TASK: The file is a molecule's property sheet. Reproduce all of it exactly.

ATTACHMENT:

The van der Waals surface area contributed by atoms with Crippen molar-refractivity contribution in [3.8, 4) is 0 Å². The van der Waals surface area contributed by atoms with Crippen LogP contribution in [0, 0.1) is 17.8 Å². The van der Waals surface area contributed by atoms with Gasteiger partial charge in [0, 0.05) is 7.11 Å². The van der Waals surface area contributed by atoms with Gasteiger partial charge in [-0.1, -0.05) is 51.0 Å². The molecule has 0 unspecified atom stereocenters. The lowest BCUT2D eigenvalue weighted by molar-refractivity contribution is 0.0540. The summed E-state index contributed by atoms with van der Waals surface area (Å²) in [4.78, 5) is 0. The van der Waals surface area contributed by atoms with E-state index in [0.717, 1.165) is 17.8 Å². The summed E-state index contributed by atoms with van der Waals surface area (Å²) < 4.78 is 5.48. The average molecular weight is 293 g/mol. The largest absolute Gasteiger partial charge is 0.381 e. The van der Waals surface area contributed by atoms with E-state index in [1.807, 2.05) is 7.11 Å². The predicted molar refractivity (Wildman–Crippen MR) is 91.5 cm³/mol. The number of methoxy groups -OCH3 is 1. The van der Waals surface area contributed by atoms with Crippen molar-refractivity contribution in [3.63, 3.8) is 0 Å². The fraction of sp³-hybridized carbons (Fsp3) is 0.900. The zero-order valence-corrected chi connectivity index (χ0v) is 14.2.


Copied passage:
The van der Waals surface area contributed by atoms with Crippen molar-refractivity contribution in [3.8, 4) is 0 Å². The van der Waals surface area contributed by atoms with Crippen LogP contribution in [0, 0.1) is 17.8 Å². The van der Waals surface area contributed by atoms with Gasteiger partial charge in [0, 0.05) is 7.11 Å². The van der Waals surface area contributed by atoms with Gasteiger partial charge in [-0.1, -0.05) is 51.0 Å². The molecule has 0 unspecified atom stereocenters. The lowest BCUT2D eigenvalue weighted by molar-refractivity contribution is 0.0540. The summed E-state index contributed by atoms with van der Waals surface area (Å²) in [4.78, 5) is 0. The van der Waals surface area contributed by atoms with E-state index in [0.717, 1.165) is 17.8 Å². The summed E-state index contributed by atoms with van der Waals surface area (Å²) < 4.78 is 5.48. The average molecular weight is 293 g/mol. The largest absolute Gasteiger partial charge is 0.381 e. The van der Waals surface area contributed by atoms with E-state index in [1.807, 2.05) is 7.11 Å². The predicted molar refractivity (Wildman–Crippen MR) is 91.5 cm³/mol. The number of methoxy groups -OCH3 is 1. The van der Waals surface area contributed by atoms with Crippen molar-refractivity contribution in [3.63, 3.8) is 0 Å². The fraction of sp³-hybridized carbons (Fsp3) is 0.900. The zero-order valence-corrected chi connectivity index (χ0v) is 14.2.